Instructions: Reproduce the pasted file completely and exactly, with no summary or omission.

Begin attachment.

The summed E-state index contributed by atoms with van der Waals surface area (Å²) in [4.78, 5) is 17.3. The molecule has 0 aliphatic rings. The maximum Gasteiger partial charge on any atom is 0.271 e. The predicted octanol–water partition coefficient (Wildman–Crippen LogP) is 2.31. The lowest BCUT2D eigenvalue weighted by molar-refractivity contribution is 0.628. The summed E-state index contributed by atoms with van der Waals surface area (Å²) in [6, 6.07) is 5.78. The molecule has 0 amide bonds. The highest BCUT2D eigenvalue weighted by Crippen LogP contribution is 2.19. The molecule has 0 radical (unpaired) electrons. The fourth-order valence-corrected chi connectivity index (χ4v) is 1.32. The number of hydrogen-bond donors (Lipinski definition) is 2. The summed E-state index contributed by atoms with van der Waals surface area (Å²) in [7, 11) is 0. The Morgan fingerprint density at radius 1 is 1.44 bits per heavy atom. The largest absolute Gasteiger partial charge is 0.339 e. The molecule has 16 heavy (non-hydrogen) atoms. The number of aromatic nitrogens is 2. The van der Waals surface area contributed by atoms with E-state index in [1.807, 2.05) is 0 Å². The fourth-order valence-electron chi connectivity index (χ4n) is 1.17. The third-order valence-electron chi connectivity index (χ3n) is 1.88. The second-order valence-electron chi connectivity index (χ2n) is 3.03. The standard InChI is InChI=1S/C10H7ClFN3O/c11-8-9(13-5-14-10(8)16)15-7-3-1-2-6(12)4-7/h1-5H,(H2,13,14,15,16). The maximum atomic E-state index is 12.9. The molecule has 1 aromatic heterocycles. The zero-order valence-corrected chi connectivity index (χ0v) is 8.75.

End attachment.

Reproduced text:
The summed E-state index contributed by atoms with van der Waals surface area (Å²) in [4.78, 5) is 17.3. The molecule has 0 aliphatic rings. The maximum Gasteiger partial charge on any atom is 0.271 e. The predicted octanol–water partition coefficient (Wildman–Crippen LogP) is 2.31. The lowest BCUT2D eigenvalue weighted by molar-refractivity contribution is 0.628. The summed E-state index contributed by atoms with van der Waals surface area (Å²) in [6, 6.07) is 5.78. The molecule has 0 amide bonds. The highest BCUT2D eigenvalue weighted by Crippen LogP contribution is 2.19. The molecule has 0 radical (unpaired) electrons. The fourth-order valence-corrected chi connectivity index (χ4v) is 1.32. The number of hydrogen-bond donors (Lipinski definition) is 2. The summed E-state index contributed by atoms with van der Waals surface area (Å²) in [7, 11) is 0. The Morgan fingerprint density at radius 1 is 1.44 bits per heavy atom. The largest absolute Gasteiger partial charge is 0.339 e. The molecule has 16 heavy (non-hydrogen) atoms. The number of aromatic nitrogens is 2. The van der Waals surface area contributed by atoms with E-state index in [1.807, 2.05) is 0 Å². The fourth-order valence-electron chi connectivity index (χ4n) is 1.17. The third-order valence-electron chi connectivity index (χ3n) is 1.88. The second-order valence-electron chi connectivity index (χ2n) is 3.03. The standard InChI is InChI=1S/C10H7ClFN3O/c11-8-9(13-5-14-10(8)16)15-7-3-1-2-6(12)4-7/h1-5H,(H2,13,14,15,16). The maximum atomic E-state index is 12.9. The molecule has 1 aromatic heterocycles. The zero-order valence-corrected chi connectivity index (χ0v) is 8.75.